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KMackenzie 05-09-2012 04:41 PM

Sailing from Scratch!
 
I have learned SO much from this forum already, so thank you all! A few months ago after finishing a project I was sitting on the beach on Tybee Island watching the sea birds, the tide, and the big barges coming into Savannah. How exciting! I had just closed down my 3BR house and moved to a 100 year old grist mill in the woods by a covered bridge and on the shoals of a lovely creek where the blue heron fish. I love this place and it makes a great art studio, but it is not for me long term.

As I sat on the beach watching the waves roll to shore, I reflected on my life and the people who are no longer here - beloved parents, husband, pets and the successes and failures of my career and life so far. The only thing I knew for certain at that moment is that without children or close family that I am perhaps one of the most free individuals I know of and my future is mine to write. So, why be boring about it? I knew that I did not want to continue to drive past the same old places and RISK a never-changing view and outlook. I don't need much STUFF and it has become a hassle. Well, months have gone by and looking at all of the factors, considerations, and options I have decided to become a liveaboard cruiser. When and what in is to be determined. My only must-haves include a small refrigerator/freezer, a separate shower although I'm flexible, and lots of lovely wood in cabin.

I've been on boats, but I am not yet a sailor. I love to be in motion, to drive (OMG, I love to drive) and I love to fly, be on the water, and just travel. I was raised in Kansas - yep, I'm a corn-fed midwest girl who didn't see the ocean until my 20's. I have A LOT to learn and it will probably scare me to death, but what the heck! Cruising is for me with all of the ups and downs that go with it! LOL I'll have tons to learn including how to do mechanical things more than I do now and somehow that doesn't even bother me. So, here I am with all of the newbie dumb questions. My future plans are to fulfill my transition at the mill since I'm not done being here yet, relocate my job to the coast and get first hand sailing experience. But, first I will continue to read, read read, watch videos, and ask questions - I'm a researcher and this is what I do.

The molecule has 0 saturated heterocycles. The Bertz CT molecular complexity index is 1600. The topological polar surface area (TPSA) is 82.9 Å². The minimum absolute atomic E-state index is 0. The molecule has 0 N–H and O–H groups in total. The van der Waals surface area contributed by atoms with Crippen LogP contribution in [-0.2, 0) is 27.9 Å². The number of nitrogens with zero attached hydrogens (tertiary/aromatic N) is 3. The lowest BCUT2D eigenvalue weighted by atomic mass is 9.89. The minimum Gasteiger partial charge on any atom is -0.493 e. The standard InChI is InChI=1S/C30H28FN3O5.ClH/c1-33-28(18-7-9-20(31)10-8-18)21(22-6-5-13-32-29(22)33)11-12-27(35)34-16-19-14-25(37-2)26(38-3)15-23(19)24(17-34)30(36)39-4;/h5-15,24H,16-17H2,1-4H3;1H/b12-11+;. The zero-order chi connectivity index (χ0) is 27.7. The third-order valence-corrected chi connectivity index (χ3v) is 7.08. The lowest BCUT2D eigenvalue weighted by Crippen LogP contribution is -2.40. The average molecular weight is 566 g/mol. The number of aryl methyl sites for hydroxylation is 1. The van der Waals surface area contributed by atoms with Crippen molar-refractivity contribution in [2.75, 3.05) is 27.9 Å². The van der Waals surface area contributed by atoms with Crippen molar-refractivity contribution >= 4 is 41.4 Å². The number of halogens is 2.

All I ask is that you take me seriously, even with my lack of experience. I will be out there just as soon as I can get it arranged ... the plan is in motion!

So here is my first dumb question: At this early stage I am considering either a fractional sloop (highly possible), a masthead sloop, or a cutter rigged boat from the 80's in the 28-34' range with a draft 5' or below. I want ocean capability as well as river/intercoastal waterway capability. I understand the rigging (jib, genoa, spinnaker, gennaker etc.), but then I see an ad for a boat that is a sloop with a cutter rig. So, are a sloop and cutter types of sailboats, types of rigging, both or what? lol I've been reading and then I look at sailing videos to see if I understand what I'm looking at ... the books are on order from Amazon!!

I'm excited to be here. Good sailing and fine weather to you all!
Mackenzie

Faster 05-09-2012 05:07 PM

Re: Sailing from Scratch!